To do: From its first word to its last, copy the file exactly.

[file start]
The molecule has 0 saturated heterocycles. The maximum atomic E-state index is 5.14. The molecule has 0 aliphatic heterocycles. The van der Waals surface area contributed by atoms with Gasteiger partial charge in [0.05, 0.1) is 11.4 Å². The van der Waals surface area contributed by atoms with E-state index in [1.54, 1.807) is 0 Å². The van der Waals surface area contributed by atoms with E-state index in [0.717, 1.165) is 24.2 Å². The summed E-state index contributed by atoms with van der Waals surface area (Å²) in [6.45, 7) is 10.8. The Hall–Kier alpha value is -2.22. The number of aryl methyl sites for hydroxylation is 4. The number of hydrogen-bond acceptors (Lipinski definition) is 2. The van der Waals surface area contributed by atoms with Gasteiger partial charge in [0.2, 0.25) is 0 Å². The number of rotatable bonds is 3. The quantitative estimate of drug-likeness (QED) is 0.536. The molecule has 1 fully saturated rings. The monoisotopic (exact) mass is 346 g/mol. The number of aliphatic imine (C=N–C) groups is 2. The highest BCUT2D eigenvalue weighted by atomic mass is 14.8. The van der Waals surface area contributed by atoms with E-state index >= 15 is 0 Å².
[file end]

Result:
The molecule has 0 saturated heterocycles. The maximum atomic E-state index is 5.14. The molecule has 0 aliphatic heterocycles. The van der Waals surface area contributed by atoms with Gasteiger partial charge in [0.05, 0.1) is 11.4 Å². The van der Waals surface area contributed by atoms with E-state index in [1.54, 1.807) is 0 Å². The van der Waals surface area contributed by atoms with E-state index in [0.717, 1.165) is 24.2 Å². The summed E-state index contributed by atoms with van der Waals surface area (Å²) in [6.45, 7) is 10.8. The Hall–Kier alpha value is -2.22. The number of aryl methyl sites for hydroxylation is 4. The number of hydrogen-bond acceptors (Lipinski definition) is 2. The van der Waals surface area contributed by atoms with Gasteiger partial charge in [0.2, 0.25) is 0 Å². The number of rotatable bonds is 3. The quantitative estimate of drug-likeness (QED) is 0.536. The molecule has 1 fully saturated rings. The monoisotopic (exact) mass is 346 g/mol. The number of aliphatic imine (C=N–C) groups is 2. The highest BCUT2D eigenvalue weighted by atomic mass is 14.8. The van der Waals surface area contributed by atoms with E-state index >= 15 is 0 Å².